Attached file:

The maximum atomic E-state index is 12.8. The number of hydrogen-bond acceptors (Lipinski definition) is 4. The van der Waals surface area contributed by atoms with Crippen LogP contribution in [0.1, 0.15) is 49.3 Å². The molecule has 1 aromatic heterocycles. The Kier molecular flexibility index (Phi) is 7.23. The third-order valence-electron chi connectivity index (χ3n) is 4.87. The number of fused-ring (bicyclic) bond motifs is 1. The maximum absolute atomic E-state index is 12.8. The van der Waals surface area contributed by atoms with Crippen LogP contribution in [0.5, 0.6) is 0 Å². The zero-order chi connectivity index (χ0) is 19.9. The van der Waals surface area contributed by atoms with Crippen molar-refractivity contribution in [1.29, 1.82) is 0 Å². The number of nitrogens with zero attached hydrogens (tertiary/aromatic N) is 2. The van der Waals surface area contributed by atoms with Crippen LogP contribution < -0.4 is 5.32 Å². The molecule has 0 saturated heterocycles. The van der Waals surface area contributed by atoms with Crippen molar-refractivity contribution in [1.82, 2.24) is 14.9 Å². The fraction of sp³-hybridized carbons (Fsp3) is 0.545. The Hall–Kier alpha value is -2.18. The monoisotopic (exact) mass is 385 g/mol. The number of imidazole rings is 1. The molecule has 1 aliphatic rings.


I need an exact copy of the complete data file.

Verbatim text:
The maximum atomic E-state index is 12.8. The number of hydrogen-bond acceptors (Lipinski definition) is 4. The van der Waals surface area contributed by atoms with Crippen LogP contribution in [0.1, 0.15) is 49.3 Å². The molecule has 1 aromatic heterocycles. The Kier molecular flexibility index (Phi) is 7.23. The third-order valence-electron chi connectivity index (χ3n) is 4.87. The number of fused-ring (bicyclic) bond motifs is 1. The maximum absolute atomic E-state index is 12.8. The van der Waals surface area contributed by atoms with Crippen LogP contribution in [0.5, 0.6) is 0 Å². The zero-order chi connectivity index (χ0) is 19.9. The van der Waals surface area contributed by atoms with Crippen molar-refractivity contribution in [1.29, 1.82) is 0 Å². The number of nitrogens with zero attached hydrogens (tertiary/aromatic N) is 2. The van der Waals surface area contributed by atoms with Crippen LogP contribution < -0.4 is 5.32 Å². The molecule has 0 saturated heterocycles. The van der Waals surface area contributed by atoms with Crippen molar-refractivity contribution in [1.82, 2.24) is 14.9 Å². The fraction of sp³-hybridized carbons (Fsp3) is 0.545. The Hall–Kier alpha value is -2.18. The monoisotopic (exact) mass is 385 g/mol. The number of imidazole rings is 1. The molecule has 1 aliphatic rings.